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Effect of Fat Contents on Thermal Resistance, Antibiotic Sensitivity, and Caco-2 Cell Invasion of Listeria monocytogenes
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 Title & Authors
Effect of Fat Contents on Thermal Resistance, Antibiotic Sensitivity, and Caco-2 Cell Invasion of Listeria monocytogenes
Lee, Jinhee; Yoon, Hyunjoo; Lee, Sunah; Lee, Heeyoung; Yoon, Yohan;
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This study evaluates the effects of fat contents on the thermal resistance, antibiotic sensitivity, and Caco-2 cell invasion of Listeria monocytogenes. Ten strain mixture of L. monocytogenes in milk (0, 1, and 4% fat) and pork sausage patties (10, 20, and 30% fat) were exposed to . To evaluate effects of fat on the antibiotic sensitivity of L. monocytogenes, the L. monocytogenes strains NCCP10811 (most antibiotic resistant to streptomycin) and NCCP10943 (most antibiotic sensitive to streptomycin) were exposed to different fat contents in milk and pork sausage patties, and L. monocytogenes from the foods were used for antibiotic sensitivity assays. The most invasive L. monocytogenes strains (NCCP10943) was exposed to different fat contents in milk or pork sausage patties, and L. monocytogenes from the foods were used for the Caco-2 cell invasion assays. The reductions of L. monocytogenes populations were not generally influenced by fat contents. The L. monocytogenes subjected to milk fat had increased sensitivities (p<0.05) due to some antibiotics. In addition, Caco-2 cell invasion efficiency of L. monocytogenes NCCP10943 increased (p<0.05) as fat contents increased. These results indicated that higher fat contents may be related to L. monocytogenes invasions and heat resistances in pork sausage patties, but the relationship between fat and antibiotic sensitivity varied according to antibiotics, strains, and fat contents.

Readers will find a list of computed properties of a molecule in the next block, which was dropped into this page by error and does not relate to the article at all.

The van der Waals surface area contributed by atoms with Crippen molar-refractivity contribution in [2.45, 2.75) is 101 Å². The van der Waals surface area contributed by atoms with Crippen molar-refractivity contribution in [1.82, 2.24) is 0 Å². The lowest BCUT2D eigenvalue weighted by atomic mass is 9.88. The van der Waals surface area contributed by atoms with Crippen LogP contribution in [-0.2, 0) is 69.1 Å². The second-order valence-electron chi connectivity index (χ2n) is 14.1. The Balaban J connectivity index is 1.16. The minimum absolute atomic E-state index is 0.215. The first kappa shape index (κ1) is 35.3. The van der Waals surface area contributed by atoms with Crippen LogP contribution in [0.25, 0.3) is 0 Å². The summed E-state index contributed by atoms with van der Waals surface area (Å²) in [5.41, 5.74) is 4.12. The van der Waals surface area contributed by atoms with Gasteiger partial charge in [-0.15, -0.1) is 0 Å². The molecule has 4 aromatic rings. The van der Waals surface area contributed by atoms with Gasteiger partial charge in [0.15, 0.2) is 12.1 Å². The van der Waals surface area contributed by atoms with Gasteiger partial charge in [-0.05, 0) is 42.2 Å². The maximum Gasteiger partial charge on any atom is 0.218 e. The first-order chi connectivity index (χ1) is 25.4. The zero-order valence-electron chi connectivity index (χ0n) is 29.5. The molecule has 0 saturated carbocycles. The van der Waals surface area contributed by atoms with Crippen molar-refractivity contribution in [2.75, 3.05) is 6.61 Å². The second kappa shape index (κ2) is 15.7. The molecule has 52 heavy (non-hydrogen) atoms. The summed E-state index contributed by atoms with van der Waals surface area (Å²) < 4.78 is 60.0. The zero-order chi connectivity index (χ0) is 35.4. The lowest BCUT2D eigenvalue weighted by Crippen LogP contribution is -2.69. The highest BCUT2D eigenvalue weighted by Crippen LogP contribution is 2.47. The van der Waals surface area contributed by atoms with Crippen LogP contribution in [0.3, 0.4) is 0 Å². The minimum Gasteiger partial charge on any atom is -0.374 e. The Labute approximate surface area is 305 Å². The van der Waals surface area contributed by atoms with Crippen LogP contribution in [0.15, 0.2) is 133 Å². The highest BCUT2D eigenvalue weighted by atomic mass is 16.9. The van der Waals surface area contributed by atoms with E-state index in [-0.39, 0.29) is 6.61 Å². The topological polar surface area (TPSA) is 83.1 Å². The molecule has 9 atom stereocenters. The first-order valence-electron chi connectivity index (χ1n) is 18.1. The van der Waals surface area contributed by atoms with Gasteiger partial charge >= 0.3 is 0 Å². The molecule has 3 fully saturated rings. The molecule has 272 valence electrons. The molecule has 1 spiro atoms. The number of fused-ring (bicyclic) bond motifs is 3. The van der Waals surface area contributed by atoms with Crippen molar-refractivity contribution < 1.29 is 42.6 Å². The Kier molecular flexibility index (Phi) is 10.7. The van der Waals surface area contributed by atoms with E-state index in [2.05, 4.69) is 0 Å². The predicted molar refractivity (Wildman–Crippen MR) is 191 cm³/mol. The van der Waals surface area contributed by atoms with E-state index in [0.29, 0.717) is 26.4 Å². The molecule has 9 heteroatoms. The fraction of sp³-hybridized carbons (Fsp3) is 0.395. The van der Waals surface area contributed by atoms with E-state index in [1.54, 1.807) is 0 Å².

Listeria monocytogenes;fat content;heat;antibiotics;Caco-2 cell;
 Cited by
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